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EX-32 - EXHIBIT(32) - PEOPLES BANCORP OF NORTH CAROLINA INCexhibit32.htm
EX-31.B - EXHIBIT(31)(B) - PEOPLES BANCORP OF NORTH CAROLINA INCexhibit31b.htm
EX-31.A - EXHIBIT(31)(A) - PEOPLES BANCORP OF NORTH CAROLINA INCexhibit31a.htm
 
UNITED STATES SECURITIES AND EXCHANGE COMMISSION
Washington, D.C. 20549
 
 
FORM 10-Q
 
[ X ] QUARTERLY REPORT PURSUANT TO SECTION 13 OR 15(d)
OF THE SECURITIES EXCHANGE ACT OF 1934
 
For the quarterly period ended:   March 31, 2018
 
OR
 
[ ] TRANSITION REPORT PURSUANT TO SECTION 13 OR 15(d)
OF THE SECURITIES EXCHANGE ACT OF 1934
 
For the transition period from __________ to __________
 
PEOPLES BANCORP OF NORTH CAROLINA, INC.
(Exact name of registrant as specified in its charter)
 
North Carolina
(State or other jurisdiction of incorporation or organization)
 
000-27205
56-2132396
(Commission File No.)
(IRS Employer Identification No.)
 
518 West C Street, Newton, North Carolina
28658
(Address of principal executive offices)
(Zip Code)
 
(828) 464-5620
(Registrant’s telephone number, including area code)
 
Indicate by check mark whether the registrant (1) has filed all reports required to be filed by Section 13 or 15(d) of the Securities Exchange Act of 1934 during the preceding 12 months (or for such shorter period that the registrant was required to file such reports), and (2) has been subject to such filing requirements for the past 90 days. Yes No
 
Indicate by check mark whether the registrant has submitted electronically and posted on its corporate Web site, if any, every Interactive Data File required to be submitted and posted pursuant to Rule 405 of Regulation S-T (§ 232.405 of this chapter) during the preceding 12 months (or for such shorter period that the registrant was required to submit and post such files). Yes No
 
Indicate by check mark whether the registrant is a large accelerated filer, an accelerated filer, or a non-accelerated filer. See definition of “accelerated filer and large accelerated filer in Rule 12b-2 of the Exchange Act. (Check one):  Yes No
 
Large accelerated filer
Accelerated filer
Non-accelerated filer
(Do not check if a smaller reporting company)
Smaller reporting company
 
 
Emerging growth company
 
Indicate by check mark whether the registrant is a shell company (as defined in Exchange Act Rule 12b-2 of the Exchange Act).
Yes No
 
Indicate the number of shares outstanding of each of the registrant's classes of common stock, as of the latest practicable date. 5,995,256 shares of common stock, outstanding at April 30, 2018.
 
 
 
 
INDEX
 
PART I.  
FINANCIAL INFORMATION
 
 
PAGE(S)
Item 1.
Financial Statements
 
 
 
 
 
Consolidated Balance Sheets at March 31, 2018 (Unaudited) and December 31, 2017 (Audited)
3
 
 
 
 
Consolidated Statements of Earnings for the three months ended March 31, 2018 and 2017 (Unaudited)
4
 
 
 
 
Consolidated Statements of Comprehensive Income for the three months ended March 31, 2018 and 2017 (Unaudited)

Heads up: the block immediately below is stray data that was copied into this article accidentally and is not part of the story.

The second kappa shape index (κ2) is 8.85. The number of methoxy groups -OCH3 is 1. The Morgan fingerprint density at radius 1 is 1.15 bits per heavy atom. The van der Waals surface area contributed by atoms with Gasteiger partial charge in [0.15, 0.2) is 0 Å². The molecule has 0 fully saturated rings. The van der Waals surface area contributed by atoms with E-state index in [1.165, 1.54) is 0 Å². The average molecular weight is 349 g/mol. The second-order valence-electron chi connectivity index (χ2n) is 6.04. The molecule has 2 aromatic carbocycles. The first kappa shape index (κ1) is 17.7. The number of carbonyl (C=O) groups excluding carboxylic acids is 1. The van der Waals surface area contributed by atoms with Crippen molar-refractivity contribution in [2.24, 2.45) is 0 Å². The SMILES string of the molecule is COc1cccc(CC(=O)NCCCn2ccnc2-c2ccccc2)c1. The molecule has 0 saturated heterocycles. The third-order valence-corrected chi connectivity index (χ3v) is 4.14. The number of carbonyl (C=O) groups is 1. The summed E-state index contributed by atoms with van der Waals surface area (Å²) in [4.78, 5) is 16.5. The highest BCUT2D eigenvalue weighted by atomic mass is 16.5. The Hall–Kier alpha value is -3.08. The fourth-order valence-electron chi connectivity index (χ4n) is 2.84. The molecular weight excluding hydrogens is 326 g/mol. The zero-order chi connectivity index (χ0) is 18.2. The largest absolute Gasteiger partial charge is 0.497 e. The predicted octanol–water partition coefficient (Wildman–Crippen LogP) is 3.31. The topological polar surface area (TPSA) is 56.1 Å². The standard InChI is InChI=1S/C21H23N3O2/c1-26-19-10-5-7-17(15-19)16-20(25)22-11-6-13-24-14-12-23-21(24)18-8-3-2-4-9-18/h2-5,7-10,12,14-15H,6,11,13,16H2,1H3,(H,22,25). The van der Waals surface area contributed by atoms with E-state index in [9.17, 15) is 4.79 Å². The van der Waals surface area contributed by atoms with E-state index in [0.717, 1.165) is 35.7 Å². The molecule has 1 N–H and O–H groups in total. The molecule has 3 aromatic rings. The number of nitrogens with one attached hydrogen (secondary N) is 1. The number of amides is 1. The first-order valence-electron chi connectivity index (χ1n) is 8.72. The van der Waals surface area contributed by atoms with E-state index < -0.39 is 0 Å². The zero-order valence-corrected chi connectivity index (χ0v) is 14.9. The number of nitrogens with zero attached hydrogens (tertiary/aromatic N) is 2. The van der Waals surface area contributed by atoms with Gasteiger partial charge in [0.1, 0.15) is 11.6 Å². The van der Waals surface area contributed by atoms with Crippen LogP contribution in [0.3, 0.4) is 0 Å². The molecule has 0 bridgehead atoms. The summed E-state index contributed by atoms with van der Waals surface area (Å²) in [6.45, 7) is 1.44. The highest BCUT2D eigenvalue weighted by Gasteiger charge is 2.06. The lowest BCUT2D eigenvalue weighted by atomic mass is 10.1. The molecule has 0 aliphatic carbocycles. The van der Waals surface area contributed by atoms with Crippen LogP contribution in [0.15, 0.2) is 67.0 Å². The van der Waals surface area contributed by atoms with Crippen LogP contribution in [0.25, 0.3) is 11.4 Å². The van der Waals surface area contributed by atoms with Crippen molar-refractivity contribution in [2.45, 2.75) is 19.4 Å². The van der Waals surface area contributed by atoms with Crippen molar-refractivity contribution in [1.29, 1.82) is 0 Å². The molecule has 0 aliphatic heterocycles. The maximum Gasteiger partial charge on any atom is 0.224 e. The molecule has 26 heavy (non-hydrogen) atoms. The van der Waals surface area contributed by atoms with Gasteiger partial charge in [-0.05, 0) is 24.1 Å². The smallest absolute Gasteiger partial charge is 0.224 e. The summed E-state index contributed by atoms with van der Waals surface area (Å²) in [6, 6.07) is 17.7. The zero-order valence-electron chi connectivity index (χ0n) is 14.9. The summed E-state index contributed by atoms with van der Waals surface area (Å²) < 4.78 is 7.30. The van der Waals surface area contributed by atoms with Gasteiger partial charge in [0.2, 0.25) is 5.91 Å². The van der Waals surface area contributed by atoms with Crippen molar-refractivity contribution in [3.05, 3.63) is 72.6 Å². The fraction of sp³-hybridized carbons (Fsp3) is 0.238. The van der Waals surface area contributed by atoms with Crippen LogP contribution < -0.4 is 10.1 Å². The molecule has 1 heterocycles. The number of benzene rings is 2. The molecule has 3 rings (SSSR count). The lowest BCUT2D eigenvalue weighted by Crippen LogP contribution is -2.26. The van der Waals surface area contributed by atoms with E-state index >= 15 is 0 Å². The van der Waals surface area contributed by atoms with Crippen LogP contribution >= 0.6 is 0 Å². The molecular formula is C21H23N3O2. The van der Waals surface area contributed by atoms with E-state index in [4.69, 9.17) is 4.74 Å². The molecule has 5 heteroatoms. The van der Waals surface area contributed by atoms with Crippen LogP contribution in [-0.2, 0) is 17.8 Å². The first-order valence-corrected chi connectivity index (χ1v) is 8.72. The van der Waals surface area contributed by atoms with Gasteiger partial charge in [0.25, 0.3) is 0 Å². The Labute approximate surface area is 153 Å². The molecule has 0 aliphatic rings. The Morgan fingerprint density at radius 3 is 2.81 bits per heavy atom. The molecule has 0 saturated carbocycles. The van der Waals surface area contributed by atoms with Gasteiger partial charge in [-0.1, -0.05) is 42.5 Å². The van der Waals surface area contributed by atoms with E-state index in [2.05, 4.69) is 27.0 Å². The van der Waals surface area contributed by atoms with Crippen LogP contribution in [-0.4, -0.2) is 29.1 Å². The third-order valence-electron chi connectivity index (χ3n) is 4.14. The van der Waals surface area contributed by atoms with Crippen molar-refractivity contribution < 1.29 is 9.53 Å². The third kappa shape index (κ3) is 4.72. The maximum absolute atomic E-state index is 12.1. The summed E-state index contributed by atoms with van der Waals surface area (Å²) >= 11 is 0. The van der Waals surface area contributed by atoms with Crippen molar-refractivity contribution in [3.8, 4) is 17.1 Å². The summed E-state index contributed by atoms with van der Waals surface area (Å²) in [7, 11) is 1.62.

5
 
Consolidated Statements of Changes in Shareholders' Equity for the three months ended March 31, 2018 and 2017 (Unaudited)
6
 
 
 
 
Consolidated Statements of Cash Flows for the three months ended March 31, 2018 and 2017 (Unaudited)
7-8
 
 
 
 
Notes to Consolidated Financial Statements (Unaudited)
9-25
 
 
 
Item 2.
Management’s Discussion and Analysis of Financial Condition
and Results of Operations
26-35
 
 
 
Item 3.
Quantitative and Qualitative Disclosures About Market Risk
36
 
 
 
Item 4.
Controls and Procedures
36
 
PART II.   
OTHER INFORMATION
 
Item 1.
Legal Proceedings
36
Item 1A.
Risk Factors
36
Item 2.
Unregistered Sales of Equity Securities and Use of Proceeds
37
Item 3.
Defaults upon Senior Securities
37
Item 5.
Other Information
37
Item 6.
Exhibits
37-39
Signatures
 
40
Certifications
 
41-43
 
Statements made in this Form 10-Q, other than those concerning historical information, should be considered forward-looking statements pursuant to the safe harbor provisions of the Securities Exchange Act of 1934 and the Private Securities Litigation Act of 1995. These forward-looking statements involve risks and uncertainties and are based on the beliefs and assumptions of management and on the information available to management at the time that this Form 10-Q was prepared. These statements can be identified by the use of words like “expect,” “anticipate,” “estimate,” and “believe,” variations of these words and other similar expressions. Readers should not place undue reliance on forward-looking statements as a number of important factors could cause actual results to differ materially from those in the forward-looking statements. Factors that could cause actual results to differ include, but are not limited to, (1) competition in the markets served by the registrant and its subsidiaries, (2) changes in the interest rate environment, (3) general national, regional or local economic conditions may be less favorable than expected, resulting in, among other things, a deterioration in credit quality and the possible impairment of collectibility of loans, (4) legislative or regulatory changes, including changes in accounting standards, (5) significant changes in the federal and state legal and regulatory environments and tax laws, (6) the impact of changes in monetary and fiscal policies, laws, rules and regulations and (7) other risks and factors identified in other filings with the Securities and Exchange Commission, including but not limited to, those described in the registrant’s Annual Report on Form 10-K for the year ended December 31, 2017.